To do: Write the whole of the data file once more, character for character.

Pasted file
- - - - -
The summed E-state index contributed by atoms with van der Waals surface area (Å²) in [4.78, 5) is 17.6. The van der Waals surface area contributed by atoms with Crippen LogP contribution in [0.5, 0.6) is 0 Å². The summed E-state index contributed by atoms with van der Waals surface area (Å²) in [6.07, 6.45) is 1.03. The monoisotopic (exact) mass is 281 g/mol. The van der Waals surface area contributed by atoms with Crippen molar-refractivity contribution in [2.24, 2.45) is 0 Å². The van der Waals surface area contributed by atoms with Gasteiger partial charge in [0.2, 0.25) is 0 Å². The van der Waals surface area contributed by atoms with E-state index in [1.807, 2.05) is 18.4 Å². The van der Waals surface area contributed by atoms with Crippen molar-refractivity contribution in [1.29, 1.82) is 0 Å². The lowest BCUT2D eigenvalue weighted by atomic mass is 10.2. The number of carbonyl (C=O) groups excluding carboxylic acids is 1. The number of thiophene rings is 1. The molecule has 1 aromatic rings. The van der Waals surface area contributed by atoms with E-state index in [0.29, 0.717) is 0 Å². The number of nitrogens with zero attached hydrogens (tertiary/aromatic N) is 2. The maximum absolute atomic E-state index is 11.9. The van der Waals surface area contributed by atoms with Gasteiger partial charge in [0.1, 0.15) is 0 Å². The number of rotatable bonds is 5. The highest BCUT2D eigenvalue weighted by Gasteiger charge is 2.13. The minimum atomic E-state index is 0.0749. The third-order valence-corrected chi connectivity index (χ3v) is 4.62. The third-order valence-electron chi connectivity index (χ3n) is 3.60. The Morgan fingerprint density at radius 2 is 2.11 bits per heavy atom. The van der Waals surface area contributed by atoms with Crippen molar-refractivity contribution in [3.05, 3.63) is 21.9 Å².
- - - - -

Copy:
The summed E-state index contributed by atoms with van der Waals surface area (Å²) in [4.78, 5) is 17.6. The van der Waals surface area contributed by atoms with Crippen LogP contribution in [0.5, 0.6) is 0 Å². The summed E-state index contributed by atoms with van der Waals surface area (Å²) in [6.07, 6.45) is 1.03. The monoisotopic (exact) mass is 281 g/mol. The van der Waals surface area contributed by atoms with Crippen molar-refractivity contribution in [2.24, 2.45) is 0 Å². The van der Waals surface area contributed by atoms with Gasteiger partial charge in [0.2, 0.25) is 0 Å². The van der Waals surface area contributed by atoms with E-state index in [1.807, 2.05) is 18.4 Å². The van der Waals surface area contributed by atoms with Crippen molar-refractivity contribution in [1.29, 1.82) is 0 Å². The lowest BCUT2D eigenvalue weighted by atomic mass is 10.2. The number of carbonyl (C=O) groups excluding carboxylic acids is 1. The number of thiophene rings is 1. The molecule has 1 aromatic rings. The van der Waals surface area contributed by atoms with E-state index in [0.29, 0.717) is 0 Å². The number of nitrogens with zero attached hydrogens (tertiary/aromatic N) is 2. The maximum absolute atomic E-state index is 11.9. The van der Waals surface area contributed by atoms with Gasteiger partial charge in [0.1, 0.15) is 0 Å². The number of rotatable bonds is 5. The highest BCUT2D eigenvalue weighted by Gasteiger charge is 2.13. The minimum atomic E-state index is 0.0749. The third-order valence-corrected chi connectivity index (χ3v) is 4.62. The third-order valence-electron chi connectivity index (χ3n) is 3.60. The Morgan fingerprint density at radius 2 is 2.11 bits per heavy atom. The van der Waals surface area contributed by atoms with Crippen molar-refractivity contribution in [3.05, 3.63) is 21.9 Å².